‘Gardening is a gift’: Adventures to Dreams enriches youth in at-risk communities

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Sheila Grantham had taken a year and a half off of teaching due to receiving chemotherapy treatments when she was assigned to a new position with an elementary school in the Imperial Courts, a public housing project in South Los Angeles.

When she first arrived at her new job, she was convinced that she had the wrong address, and began sending emails and making calls, she said.

After receiving no response, Grantham eventually found the school.

“In my mind I was like, oh, no, I don’t want to work in here, it’s too dangerous,” she said.

Nonetheless, Grantham stuck with it.

“I just love kids, and I just think they deserve the best,” said Grantham. “I’ve had a preschool program, and when you would call the service, it would say ‘We treat your kids as kings and queens,’ and that’s just my philosophy.”

Soon enough, Grantham began forming bonds with her new kindergarten students.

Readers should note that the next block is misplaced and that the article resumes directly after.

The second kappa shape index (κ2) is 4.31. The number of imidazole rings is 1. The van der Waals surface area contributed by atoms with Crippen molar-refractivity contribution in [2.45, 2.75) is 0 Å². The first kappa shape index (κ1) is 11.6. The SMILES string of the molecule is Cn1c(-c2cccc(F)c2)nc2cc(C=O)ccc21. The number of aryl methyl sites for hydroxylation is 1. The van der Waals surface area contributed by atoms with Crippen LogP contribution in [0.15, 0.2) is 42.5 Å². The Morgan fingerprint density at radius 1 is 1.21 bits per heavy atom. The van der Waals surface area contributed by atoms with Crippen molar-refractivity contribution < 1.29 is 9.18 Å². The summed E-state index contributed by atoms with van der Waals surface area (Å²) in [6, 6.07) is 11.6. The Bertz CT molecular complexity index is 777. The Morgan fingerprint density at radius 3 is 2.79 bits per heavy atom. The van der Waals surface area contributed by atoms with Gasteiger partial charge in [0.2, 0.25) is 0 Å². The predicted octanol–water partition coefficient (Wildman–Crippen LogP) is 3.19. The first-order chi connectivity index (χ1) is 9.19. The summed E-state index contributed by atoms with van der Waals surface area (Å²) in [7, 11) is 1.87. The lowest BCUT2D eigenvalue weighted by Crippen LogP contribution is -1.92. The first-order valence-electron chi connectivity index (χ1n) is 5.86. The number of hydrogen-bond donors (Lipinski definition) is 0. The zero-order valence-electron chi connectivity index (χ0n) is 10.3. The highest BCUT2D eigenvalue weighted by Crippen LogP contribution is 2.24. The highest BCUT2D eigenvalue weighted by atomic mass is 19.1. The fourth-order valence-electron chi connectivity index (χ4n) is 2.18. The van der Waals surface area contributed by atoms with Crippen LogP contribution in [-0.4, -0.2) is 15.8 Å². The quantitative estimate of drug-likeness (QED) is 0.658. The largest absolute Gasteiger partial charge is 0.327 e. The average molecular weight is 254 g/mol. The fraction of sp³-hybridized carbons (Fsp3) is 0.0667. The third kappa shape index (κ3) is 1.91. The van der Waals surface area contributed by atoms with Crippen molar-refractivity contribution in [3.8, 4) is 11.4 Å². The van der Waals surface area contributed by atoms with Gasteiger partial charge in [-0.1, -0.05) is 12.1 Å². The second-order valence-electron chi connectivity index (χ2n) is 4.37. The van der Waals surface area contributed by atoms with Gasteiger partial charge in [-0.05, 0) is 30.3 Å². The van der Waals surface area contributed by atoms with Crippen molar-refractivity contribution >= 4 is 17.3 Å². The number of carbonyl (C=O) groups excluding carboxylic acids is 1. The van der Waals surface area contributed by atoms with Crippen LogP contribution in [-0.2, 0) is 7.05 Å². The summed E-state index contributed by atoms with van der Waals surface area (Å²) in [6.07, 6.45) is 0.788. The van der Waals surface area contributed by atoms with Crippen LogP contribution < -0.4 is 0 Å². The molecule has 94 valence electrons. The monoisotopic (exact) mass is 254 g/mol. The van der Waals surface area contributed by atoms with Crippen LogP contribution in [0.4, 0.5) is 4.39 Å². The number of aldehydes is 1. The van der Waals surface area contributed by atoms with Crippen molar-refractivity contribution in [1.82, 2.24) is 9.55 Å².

“I started asking them, ‘What do you do on the weekends, do you go to the beach, or the park?’ and they’re looking at me, like, ‘The beach?’” said Grantham. “One in particular, said, ‘We don’t go outside on the weekends, it’s too dangerous, we just go outside when it’s time to go to school, and that’s all we do, on the weekends, we watch TV.’”

Those words have stuck with Grantham to this day, and as soon as she arrived home, she knew she wanted to start a program.

“I want to help these kids, I want to get them out, so they can see beyond the walls of where they live,” Grantham said.

With the drive to enhance her students’ lives, Adventures to Dreams Enrichment began with monthly trips to museums around Los Angeles.

In 2016, Grantham decided she wanted to offer her students even more, and reached out to Long Beach Organic, where she was able to secure two 10-by-10 plots.

By 2019, as enrollment began to grow, sharing a garden space with 20 other gardeners was no longer working for students, and Grantham knew she needed to find a new location.